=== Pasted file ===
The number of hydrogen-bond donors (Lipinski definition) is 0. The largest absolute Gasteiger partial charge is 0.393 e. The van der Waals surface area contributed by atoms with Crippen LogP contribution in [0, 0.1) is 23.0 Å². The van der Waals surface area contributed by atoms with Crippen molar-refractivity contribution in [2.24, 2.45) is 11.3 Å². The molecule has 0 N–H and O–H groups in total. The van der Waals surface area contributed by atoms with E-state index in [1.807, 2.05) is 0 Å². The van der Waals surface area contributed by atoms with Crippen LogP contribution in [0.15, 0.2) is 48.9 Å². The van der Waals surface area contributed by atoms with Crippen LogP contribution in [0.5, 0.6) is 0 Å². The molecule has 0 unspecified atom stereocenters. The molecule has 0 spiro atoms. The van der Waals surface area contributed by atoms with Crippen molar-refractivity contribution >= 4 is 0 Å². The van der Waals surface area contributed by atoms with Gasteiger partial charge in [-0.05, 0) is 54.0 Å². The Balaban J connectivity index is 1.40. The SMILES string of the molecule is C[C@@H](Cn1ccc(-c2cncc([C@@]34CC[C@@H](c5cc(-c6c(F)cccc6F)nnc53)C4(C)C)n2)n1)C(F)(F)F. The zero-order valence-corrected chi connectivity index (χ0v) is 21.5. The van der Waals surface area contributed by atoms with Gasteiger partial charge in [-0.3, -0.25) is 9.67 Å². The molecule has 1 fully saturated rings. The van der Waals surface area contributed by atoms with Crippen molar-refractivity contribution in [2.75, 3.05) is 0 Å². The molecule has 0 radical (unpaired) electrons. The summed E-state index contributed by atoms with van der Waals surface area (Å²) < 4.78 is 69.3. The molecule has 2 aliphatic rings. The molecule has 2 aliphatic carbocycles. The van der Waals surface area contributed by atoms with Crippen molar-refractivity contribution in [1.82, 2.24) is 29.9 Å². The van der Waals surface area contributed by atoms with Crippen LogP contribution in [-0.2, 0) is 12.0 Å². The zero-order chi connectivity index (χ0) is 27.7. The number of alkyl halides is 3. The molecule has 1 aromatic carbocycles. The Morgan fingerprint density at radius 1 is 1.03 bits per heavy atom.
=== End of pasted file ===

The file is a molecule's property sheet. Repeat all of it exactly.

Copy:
The number of hydrogen-bond donors (Lipinski definition) is 0. The largest absolute Gasteiger partial charge is 0.393 e. The van der Waals surface area contributed by atoms with Crippen LogP contribution in [0, 0.1) is 23.0 Å². The van der Waals surface area contributed by atoms with Crippen molar-refractivity contribution in [2.24, 2.45) is 11.3 Å². The molecule has 0 N–H and O–H groups in total. The van der Waals surface area contributed by atoms with E-state index in [1.807, 2.05) is 0 Å². The van der Waals surface area contributed by atoms with Crippen LogP contribution in [0.15, 0.2) is 48.9 Å². The van der Waals surface area contributed by atoms with Crippen LogP contribution in [0.5, 0.6) is 0 Å². The molecule has 0 unspecified atom stereocenters. The molecule has 0 spiro atoms. The van der Waals surface area contributed by atoms with Crippen molar-refractivity contribution >= 4 is 0 Å². The van der Waals surface area contributed by atoms with Gasteiger partial charge in [-0.05, 0) is 54.0 Å². The Balaban J connectivity index is 1.40. The SMILES string of the molecule is C[C@@H](Cn1ccc(-c2cncc([C@@]34CC[C@@H](c5cc(-c6c(F)cccc6F)nnc53)C4(C)C)n2)n1)C(F)(F)F. The zero-order valence-corrected chi connectivity index (χ0v) is 21.5. The van der Waals surface area contributed by atoms with Gasteiger partial charge in [-0.3, -0.25) is 9.67 Å². The molecule has 1 fully saturated rings. The van der Waals surface area contributed by atoms with Crippen molar-refractivity contribution in [2.75, 3.05) is 0 Å². The molecule has 0 radical (unpaired) electrons. The summed E-state index contributed by atoms with van der Waals surface area (Å²) < 4.78 is 69.3. The molecule has 2 aliphatic rings. The molecule has 2 aliphatic carbocycles. The van der Waals surface area contributed by atoms with Crippen molar-refractivity contribution in [1.82, 2.24) is 29.9 Å². The van der Waals surface area contributed by atoms with Crippen LogP contribution in [-0.2, 0) is 12.0 Å². The zero-order chi connectivity index (χ0) is 27.7. The number of alkyl halides is 3. The molecule has 1 aromatic carbocycles. The Morgan fingerprint density at radius 1 is 1.03 bits per heavy atom.